During his childhood, Douglas Coley experienced extraordinary neglect and possible sexual abuse. His mother, Victoria Coley, suffered from a debilitating mental illness, paranoid schizophrenia with borderline personality disorder, and likely intellectual disability, with an IQ between 65-68. She abused drugs and alcohol and worked as a prostitute. Between 1977—when Douglas was two years old—and 1991, Victoria “was hospitalized in state mental hospitals some fifteen times . . . .” In 1989, the government charged her with arson on her own home and child endangerment, but a jury found her not guilty by reason of insanity. Her sister-in-law, Martha Jean Davis, gave a deeply disturbing description of Victoria. She testified that Victoria was:
“‘[an] oversexed mental patient * * * [who] wouldn’t keep her clothes on.’ She ‘would strip and run down * * * the street with no clothes on. * * * [S]he would have sex with anyone, anybody, anywhere.”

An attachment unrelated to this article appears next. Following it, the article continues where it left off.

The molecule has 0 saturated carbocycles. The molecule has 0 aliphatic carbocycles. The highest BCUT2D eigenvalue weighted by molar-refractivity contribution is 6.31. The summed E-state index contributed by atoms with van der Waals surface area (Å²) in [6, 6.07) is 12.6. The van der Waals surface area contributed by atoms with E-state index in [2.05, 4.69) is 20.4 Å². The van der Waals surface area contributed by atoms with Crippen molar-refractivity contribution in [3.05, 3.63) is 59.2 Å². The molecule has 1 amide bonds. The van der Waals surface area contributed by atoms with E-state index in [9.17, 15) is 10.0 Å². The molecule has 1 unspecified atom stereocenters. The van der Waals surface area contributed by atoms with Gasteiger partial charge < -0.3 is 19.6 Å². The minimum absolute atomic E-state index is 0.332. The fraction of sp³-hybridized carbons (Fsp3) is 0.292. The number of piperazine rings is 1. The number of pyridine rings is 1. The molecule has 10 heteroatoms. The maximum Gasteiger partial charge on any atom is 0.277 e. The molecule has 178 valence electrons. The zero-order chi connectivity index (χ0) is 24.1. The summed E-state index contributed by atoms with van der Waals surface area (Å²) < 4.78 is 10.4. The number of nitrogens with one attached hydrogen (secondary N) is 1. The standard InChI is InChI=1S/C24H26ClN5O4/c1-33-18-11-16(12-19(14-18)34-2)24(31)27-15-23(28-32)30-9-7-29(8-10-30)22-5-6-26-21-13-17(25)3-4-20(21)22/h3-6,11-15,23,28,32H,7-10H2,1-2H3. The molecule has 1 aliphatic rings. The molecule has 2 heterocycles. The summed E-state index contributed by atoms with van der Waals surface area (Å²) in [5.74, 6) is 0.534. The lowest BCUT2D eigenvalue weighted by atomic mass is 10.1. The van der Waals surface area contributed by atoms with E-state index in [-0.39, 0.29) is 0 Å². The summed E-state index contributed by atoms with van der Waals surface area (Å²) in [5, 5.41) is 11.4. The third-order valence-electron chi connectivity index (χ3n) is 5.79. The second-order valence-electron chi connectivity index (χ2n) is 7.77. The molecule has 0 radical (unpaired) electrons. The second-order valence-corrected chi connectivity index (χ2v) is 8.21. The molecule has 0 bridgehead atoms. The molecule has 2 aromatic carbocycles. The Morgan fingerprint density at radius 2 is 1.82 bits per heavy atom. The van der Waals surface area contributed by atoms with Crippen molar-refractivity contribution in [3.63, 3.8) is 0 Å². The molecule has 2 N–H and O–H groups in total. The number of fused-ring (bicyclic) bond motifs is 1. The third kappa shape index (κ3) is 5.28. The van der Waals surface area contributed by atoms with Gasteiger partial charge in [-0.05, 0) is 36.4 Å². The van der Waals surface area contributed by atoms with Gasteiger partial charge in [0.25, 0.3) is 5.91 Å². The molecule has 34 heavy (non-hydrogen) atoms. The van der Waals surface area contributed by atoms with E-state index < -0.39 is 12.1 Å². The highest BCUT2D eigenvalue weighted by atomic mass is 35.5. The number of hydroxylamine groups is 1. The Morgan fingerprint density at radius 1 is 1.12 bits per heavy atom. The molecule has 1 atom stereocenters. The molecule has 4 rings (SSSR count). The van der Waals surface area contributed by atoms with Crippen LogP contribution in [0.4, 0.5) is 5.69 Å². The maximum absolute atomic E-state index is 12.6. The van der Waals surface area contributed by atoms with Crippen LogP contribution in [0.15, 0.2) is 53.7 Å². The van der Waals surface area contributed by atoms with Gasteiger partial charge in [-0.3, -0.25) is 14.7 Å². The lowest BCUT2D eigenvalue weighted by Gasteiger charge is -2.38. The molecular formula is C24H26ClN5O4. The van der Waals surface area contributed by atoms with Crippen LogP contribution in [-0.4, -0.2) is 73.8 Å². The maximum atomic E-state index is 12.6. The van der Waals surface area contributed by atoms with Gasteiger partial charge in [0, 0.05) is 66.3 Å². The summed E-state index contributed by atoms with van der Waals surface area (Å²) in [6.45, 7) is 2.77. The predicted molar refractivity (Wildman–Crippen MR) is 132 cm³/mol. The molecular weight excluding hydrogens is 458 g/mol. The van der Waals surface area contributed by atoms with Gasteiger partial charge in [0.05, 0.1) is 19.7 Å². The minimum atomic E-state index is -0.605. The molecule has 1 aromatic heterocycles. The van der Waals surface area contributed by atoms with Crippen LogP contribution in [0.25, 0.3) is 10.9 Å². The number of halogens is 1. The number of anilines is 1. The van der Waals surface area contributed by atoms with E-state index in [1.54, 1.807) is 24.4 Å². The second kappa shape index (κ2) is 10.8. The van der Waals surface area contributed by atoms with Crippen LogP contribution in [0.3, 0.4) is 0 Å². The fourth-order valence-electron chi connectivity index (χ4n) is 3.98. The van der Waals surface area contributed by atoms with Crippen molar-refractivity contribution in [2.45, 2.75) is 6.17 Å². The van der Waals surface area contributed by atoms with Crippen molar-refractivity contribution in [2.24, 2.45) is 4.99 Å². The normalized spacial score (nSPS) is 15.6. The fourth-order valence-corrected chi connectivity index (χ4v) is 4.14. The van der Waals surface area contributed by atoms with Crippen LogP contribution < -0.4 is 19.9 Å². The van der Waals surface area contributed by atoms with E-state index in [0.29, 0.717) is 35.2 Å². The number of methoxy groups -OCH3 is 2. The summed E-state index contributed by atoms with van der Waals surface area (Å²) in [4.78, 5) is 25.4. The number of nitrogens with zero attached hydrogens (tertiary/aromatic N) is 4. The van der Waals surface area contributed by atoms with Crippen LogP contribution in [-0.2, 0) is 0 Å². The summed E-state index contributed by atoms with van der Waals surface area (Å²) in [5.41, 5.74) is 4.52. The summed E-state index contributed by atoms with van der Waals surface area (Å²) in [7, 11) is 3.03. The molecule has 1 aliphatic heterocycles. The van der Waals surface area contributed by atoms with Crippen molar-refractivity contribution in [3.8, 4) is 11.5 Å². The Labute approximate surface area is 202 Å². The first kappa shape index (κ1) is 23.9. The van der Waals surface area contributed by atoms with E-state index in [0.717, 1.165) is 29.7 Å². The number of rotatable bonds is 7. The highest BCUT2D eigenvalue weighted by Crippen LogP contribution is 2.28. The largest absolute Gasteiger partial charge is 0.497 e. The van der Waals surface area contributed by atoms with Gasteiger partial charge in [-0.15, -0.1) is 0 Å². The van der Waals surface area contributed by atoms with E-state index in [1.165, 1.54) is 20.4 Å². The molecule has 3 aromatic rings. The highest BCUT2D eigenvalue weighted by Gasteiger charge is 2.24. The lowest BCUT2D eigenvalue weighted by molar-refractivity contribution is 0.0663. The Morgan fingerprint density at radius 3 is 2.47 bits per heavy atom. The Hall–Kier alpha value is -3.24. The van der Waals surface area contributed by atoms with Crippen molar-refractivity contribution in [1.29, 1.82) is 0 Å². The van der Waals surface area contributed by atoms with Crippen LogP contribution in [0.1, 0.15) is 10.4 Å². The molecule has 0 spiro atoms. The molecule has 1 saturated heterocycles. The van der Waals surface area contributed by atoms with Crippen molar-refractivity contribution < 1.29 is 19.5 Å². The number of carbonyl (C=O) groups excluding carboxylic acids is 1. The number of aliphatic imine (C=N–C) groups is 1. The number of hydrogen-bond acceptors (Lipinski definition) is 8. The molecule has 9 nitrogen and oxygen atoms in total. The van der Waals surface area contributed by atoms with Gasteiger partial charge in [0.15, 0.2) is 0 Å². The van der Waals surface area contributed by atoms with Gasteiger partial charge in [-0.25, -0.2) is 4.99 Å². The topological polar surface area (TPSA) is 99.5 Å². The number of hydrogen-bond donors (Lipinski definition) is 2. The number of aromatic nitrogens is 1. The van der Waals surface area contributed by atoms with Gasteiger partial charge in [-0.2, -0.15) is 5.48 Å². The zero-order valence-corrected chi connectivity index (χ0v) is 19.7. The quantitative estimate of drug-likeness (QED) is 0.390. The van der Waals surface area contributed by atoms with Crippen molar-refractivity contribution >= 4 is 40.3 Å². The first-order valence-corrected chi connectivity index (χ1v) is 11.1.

It is also possible that Victoria sexually abused her children. According to Martha Davis’s testimony, Victoria had sex with Davis’s ten-year-old son. Davis also accused Victoria of having sex with her own children.”
Douglas was largely “neglected and malnourished.” He and his brother “were forced to fend for themselves” by “panhandling and stealing and selling dope.” Coley’s father was absent, imprisoned for five years when he was just a few months old. He served several different prison terms throughout Coley’s life and was largely absent, either in prison or abusing drugs.
Archie Dixon, only 20 at the time of the offense, experienced sexual abuse, horrendous childhood physical abuse, and neglect. In federal court, Mr. Dixon’s lawyers presented evidence that his father severely abused him, hitting him with a baseball bat, kicking him, smacking him, and regularly losing control. On one occasion, Dixon’s father “put his steel toed boots on and kicked Dixon like a man,” resulting in a deformity to Dixon’s ribs.